With the election of President Barack Obama, the conventional wisdom was that with his election we were entering a post racial era. Whatever happened to that notion?
The world sat in amazement as we elected our first African-American President. It was the fulfillment of Martin Luther King’s dream. For every African-American child it was a marvelous moment, in a life affirming moment, each child could actually say that anything is possible in America.
The glow of election night, 2008, with the faces of a multi-racial society emblazoned on that November night, has faded, into racial stereotypical comments and actions that reflect the horrible nature of what we thought was a bygone era.
We have heard the President called a mongrel. Where was the repudiation from the Texas candidate for Governor and where is the Republican Party in all of this? We have seen mock lynchings of the President. What is truly amazing is the lack of leadership from the national Republican Party when the Birther movement came into fruition. Where is the courage to just simply say that these statements and actions are just plain wrong? There are always some people who seek to exploit our differences and our fears. And there are always those who are justifiably angry by current and past discrimination and are not shy about expressing their anger.
President Obama never promised to fix our racial divide.
Perhaps a film like,” 12 Years a Slave,” can be healing by allowing all of us to confront an ugly past.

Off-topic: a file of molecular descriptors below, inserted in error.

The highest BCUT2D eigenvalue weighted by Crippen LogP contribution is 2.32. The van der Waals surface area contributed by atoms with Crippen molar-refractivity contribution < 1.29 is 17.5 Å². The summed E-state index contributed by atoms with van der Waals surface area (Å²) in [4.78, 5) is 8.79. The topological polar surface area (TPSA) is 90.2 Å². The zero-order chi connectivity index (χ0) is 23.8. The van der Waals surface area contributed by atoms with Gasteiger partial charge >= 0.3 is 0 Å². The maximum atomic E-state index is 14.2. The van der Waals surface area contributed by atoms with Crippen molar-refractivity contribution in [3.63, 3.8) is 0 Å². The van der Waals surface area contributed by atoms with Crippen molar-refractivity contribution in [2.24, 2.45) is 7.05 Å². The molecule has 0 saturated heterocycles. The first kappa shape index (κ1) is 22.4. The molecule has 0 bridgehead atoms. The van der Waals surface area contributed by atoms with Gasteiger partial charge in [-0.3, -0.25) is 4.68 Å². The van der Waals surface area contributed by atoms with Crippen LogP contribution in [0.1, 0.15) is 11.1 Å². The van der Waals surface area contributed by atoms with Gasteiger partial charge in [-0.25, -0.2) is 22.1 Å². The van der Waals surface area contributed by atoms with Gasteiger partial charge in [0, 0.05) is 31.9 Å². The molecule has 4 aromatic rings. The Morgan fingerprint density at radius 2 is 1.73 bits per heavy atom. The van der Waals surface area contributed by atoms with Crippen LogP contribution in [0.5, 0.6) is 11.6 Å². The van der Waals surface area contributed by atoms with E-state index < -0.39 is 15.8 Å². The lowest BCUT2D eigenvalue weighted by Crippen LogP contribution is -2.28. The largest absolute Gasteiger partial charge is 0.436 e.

The hope is that the hate that is being spewed is temporary coming from people who fear change and whose economic situation is threatened by circumstances beyond their control. Fear is like a disease, it can spread with vicious consequences.
Since ancient times, it has been recognized that an important function of government is to protect and provide for the less fortunate. Hammurabi, once said that we need, ” to protect the weak against the strong.”
We find the poor in the slums of cities and in rural areas where hard times have hit.
For those who are welfare, the word welfare itself has taken on an almost sinister connotation. There are some who would relegate the less fortunate among us to the poor house like in the days of Oliver Twist.
It is the tone of the discourse that is disturbing. There is a loud and vocal minority who are encouraging a racial and cultural divide by using code words that are increasing our societal tensions. By wanting to end assistance they would increase the chances of anarchy occurring.
What needs to be done is to continue to work on giving every American the opportunity to fulfil their dreams. We are a country where immigrants still seek our shores for the promise of opportunity. Let us tone down the rhetoric and realize that we are one nation, a multi-racial and multi-cultural society who have one thing in common, we are all Americans.